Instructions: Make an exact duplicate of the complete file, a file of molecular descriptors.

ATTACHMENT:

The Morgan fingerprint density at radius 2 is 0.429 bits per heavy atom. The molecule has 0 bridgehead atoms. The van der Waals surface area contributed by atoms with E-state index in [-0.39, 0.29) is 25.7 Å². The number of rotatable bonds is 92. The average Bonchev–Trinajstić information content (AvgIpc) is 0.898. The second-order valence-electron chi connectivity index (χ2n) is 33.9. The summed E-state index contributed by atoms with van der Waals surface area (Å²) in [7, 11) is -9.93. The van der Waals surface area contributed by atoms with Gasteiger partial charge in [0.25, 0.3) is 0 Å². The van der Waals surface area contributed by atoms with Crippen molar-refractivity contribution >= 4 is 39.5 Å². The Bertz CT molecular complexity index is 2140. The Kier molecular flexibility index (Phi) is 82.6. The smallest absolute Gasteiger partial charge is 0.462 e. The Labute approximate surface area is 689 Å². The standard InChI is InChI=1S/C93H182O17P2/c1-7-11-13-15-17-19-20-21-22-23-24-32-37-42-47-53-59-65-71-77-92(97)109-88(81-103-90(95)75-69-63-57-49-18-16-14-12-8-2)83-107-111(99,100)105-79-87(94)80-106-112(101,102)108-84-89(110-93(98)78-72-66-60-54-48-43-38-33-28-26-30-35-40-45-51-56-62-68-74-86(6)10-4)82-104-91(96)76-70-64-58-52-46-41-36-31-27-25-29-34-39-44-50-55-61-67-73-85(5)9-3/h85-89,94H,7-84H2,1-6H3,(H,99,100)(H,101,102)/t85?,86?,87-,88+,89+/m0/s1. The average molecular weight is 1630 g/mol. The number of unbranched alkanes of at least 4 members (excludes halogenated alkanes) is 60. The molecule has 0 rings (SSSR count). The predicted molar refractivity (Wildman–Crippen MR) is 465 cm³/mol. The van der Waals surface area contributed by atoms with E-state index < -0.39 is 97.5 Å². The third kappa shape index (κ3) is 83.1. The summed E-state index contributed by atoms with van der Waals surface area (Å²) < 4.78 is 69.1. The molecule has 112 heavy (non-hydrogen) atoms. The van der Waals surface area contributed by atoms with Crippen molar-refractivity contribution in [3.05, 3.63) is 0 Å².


The Morgan fingerprint density at radius 2 is 0.429 bits per heavy atom. The molecule has 0 bridgehead atoms. The van der Waals surface area contributed by atoms with E-state index in [-0.39, 0.29) is 25.7 Å². The number of rotatable bonds is 92. The average Bonchev–Trinajstić information content (AvgIpc) is 0.898. The second-order valence-electron chi connectivity index (χ2n) is 33.9. The summed E-state index contributed by atoms with van der Waals surface area (Å²) in [7, 11) is -9.93. The van der Waals surface area contributed by atoms with Gasteiger partial charge in [0.25, 0.3) is 0 Å². The van der Waals surface area contributed by atoms with Crippen molar-refractivity contribution >= 4 is 39.5 Å². The Bertz CT molecular complexity index is 2140. The Kier molecular flexibility index (Phi) is 82.6. The smallest absolute Gasteiger partial charge is 0.462 e. The Labute approximate surface area is 689 Å². The standard InChI is InChI=1S/C93H182O17P2/c1-7-11-13-15-17-19-20-21-22-23-24-32-37-42-47-53-59-65-71-77-92(97)109-88(81-103-90(95)75-69-63-57-49-18-16-14-12-8-2)83-107-111(99,100)105-79-87(94)80-106-112(101,102)108-84-89(110-93(98)78-72-66-60-54-48-43-38-33-28-26-30-35-40-45-51-56-62-68-74-86(6)10-4)82-104-91(96)76-70-64-58-52-46-41-36-31-27-25-29-34-39-44-50-55-61-67-73-85(5)9-3/h85-89,94H,7-84H2,1-6H3,(H,99,100)(H,101,102)/t85?,86?,87-,88+,89+/m0/s1. The average molecular weight is 1630 g/mol. The number of unbranched alkanes of at least 4 members (excludes halogenated alkanes) is 60. The molecule has 0 rings (SSSR count). The predicted molar refractivity (Wildman–Crippen MR) is 465 cm³/mol. The van der Waals surface area contributed by atoms with E-state index < -0.39 is 97.5 Å². The third kappa shape index (κ3) is 83.1. The summed E-state index contributed by atoms with van der Waals surface area (Å²) < 4.78 is 69.1. The molecule has 112 heavy (non-hydrogen) atoms. The van der Waals surface area contributed by atoms with Crippen molar-refractivity contribution in [3.05, 3.63) is 0 Å².